Most three-color combinations of the four-PCI case were tried, with many more possibilities to choose both PCIs and colors than for the three-PCI case. One of the combinations deemed to be best is shown in Fig. 6c. (Again, the best combination was determined by the ability to discriminate dust from other atmospheric and land surface features, as well create a color combination that especially highlights the dust plume. The color selection process is subjective, in that other good color combinations are possible, but the chosen combination is based on what should work well for image interpretation.) The chosen product is a combination of PCI-2, -4, and -3 (for the red, green, and blue colors, respectively), with good emphasis on the dust plume in contrast to most of the other image features.
The lower part of Table 6 gives the relative magnitudes of brightness contributions of the three-of-four selected PCIs to the three-color blowing-dust product. The red signal for the blowing dust is due to the high contribution from PCI-2 compared to the low contributions from PCI-4 and -3 (green and blue, respectively). This is the case, in spite of the fact that PCI-4 shows the spatial extent of the dust better than the other PCIs. What PCI-2 adds is sensitivity to higher concentrations of blowing dust. That sensitivity comes from the added 3.9-μm band, the major contributor to PCI-2, and the opposite is from the contributions of the longer wavelength bands, as seen in Fig. 6b.
The dust source region in this combination is orange compared to the other more neutral-colored pixels near the dust plume. The medium but unequal contributions from PCI-2 and -4 (red and green, respectively) compared to the low contribution from PCI-3 (blue) results in the orange color, rather than yellow, which would be produced by equal contributions from red and green.
Clouds and most other image features in Fig. 6c are represented by more suppressed/neutral colors. In that sense this product is an improvement over that of the dust product in Fig. 4, the three-band/three-PCI dust product. Plotted winds on the image (representing the magnitude and direction of the flow at surface observation locations at the time) help verify that the spatial extent and elongated orientation of the blowing dust is reasonable. This is especially important when there are few observing stations and even fewer reports of the actual dust plume, an increasing occurrence as surface observations become more automated.
a. Another dust case and two-case summary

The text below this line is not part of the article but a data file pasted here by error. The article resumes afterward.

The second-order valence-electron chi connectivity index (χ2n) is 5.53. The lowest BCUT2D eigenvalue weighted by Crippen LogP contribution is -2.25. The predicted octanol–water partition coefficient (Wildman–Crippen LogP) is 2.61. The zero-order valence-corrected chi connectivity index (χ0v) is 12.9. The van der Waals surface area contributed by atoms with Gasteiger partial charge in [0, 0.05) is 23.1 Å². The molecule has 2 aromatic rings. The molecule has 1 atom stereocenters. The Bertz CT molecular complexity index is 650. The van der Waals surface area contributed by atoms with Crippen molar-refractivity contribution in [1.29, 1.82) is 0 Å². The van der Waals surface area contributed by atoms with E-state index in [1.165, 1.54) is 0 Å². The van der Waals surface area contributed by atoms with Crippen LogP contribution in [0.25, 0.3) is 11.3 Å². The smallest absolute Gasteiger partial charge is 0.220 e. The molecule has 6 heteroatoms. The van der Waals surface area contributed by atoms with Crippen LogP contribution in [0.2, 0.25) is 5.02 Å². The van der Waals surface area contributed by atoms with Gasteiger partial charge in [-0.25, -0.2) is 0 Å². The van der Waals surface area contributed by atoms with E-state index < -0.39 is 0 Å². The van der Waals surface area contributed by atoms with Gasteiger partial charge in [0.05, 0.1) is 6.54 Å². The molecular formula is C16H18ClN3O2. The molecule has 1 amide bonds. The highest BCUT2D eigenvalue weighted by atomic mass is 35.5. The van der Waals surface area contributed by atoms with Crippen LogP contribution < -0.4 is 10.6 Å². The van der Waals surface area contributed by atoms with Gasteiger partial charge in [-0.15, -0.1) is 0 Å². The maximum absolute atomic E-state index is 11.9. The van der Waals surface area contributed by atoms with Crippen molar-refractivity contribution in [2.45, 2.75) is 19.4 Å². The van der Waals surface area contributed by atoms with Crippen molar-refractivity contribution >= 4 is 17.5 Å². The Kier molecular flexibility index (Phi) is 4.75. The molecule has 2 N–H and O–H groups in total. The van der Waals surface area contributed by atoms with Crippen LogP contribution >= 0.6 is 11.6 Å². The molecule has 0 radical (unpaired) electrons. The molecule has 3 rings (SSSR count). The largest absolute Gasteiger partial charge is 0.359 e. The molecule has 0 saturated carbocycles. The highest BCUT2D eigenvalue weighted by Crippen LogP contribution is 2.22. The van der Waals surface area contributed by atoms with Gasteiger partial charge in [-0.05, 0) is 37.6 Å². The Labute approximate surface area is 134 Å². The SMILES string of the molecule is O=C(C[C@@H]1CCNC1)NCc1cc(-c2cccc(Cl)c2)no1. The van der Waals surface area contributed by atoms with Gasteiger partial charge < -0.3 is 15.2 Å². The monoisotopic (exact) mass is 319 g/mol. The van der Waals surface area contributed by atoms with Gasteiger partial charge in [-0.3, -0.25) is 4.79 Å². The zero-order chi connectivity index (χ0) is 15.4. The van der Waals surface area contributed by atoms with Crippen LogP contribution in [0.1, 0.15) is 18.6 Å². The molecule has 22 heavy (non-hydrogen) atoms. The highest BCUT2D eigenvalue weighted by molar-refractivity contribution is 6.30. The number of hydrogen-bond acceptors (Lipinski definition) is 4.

In addition to the first study, a second blowing-dust case for the Texas Panhandle and western Oklahoma at 1940 UTC 6 April 2006 is shown in Fig. 7. For this case, the dust covers a very large area and includes some range fires and smoke. Using four-band/four-PCI analysis, like that used for the first case (in Fig. 6c), the band contributions to the PCIs and resulting colors in the final product are very similar, even with the PCIs recalculated for this new case. (Alternately, a fixed set of PCIs with fixed band contributions may be used for multiple images, provided that neither the input bands nor the scene changes radically, rather than recalculating the PCIs for each image. This will result in less variation between product images when combined into an image loop.)
In Fig. 7 various image features are nicely discriminated from each other, with dust represented again by a bright red color, the features that originate and cover a large portion of the Texas Panhandle and follow the plotted winds, as well as move into western Oklahoma. The dust has a strong contrast to the fairly neutral colors for other image features, such as clear-sky and cloud features. As in the first case, plotted winds (magnitude and direction), representing the flow at surface observation locations at the time of the image, help verify the spatial extent and elongated orientation of the blowing dust.
Although both dust cases are daytime examples, the three-band/three-PCI analysis, which utilizes infrared spectral bands only with no reflected component, is expected to work similarly both day and night. Because the four-band/four-PCI version of this product will vary due to the reflected component of the shortwave band, the infrared-only three-band/three-PCI variation of the blowing-dust product may have to be used instead to provide a product that works better at night and does not change from day to night. This will be investigated with the real-time product loops that are planned.
Table 7 summarizes the three-color image combinations in the evolution of the new blowing-dust product as developed in the previous paragraphs. As with the new daytime fog/stratus product, the three-color blowing-dust product is currently being produced both day and night in real time from MSG imagery over West Africa on an experimental RAMSDIS unit at CIRA. As an example, a time series image loop of the three-color PCI blowing-dust product is available (online at http://rammb.cira.colostate.edu/intranet/Weeklies/Hillger060804/LoopDust/loop.html, which can be compared to the “Rosenfeld” dust product, online at http://rammb.cira.colostate.edu/intranet/Weeklies/Hillger060804/LoopRosen/loop.html).
In this example, the new three-color PCI dust product highlights the blowing dust more clearly than the product from which it was derived.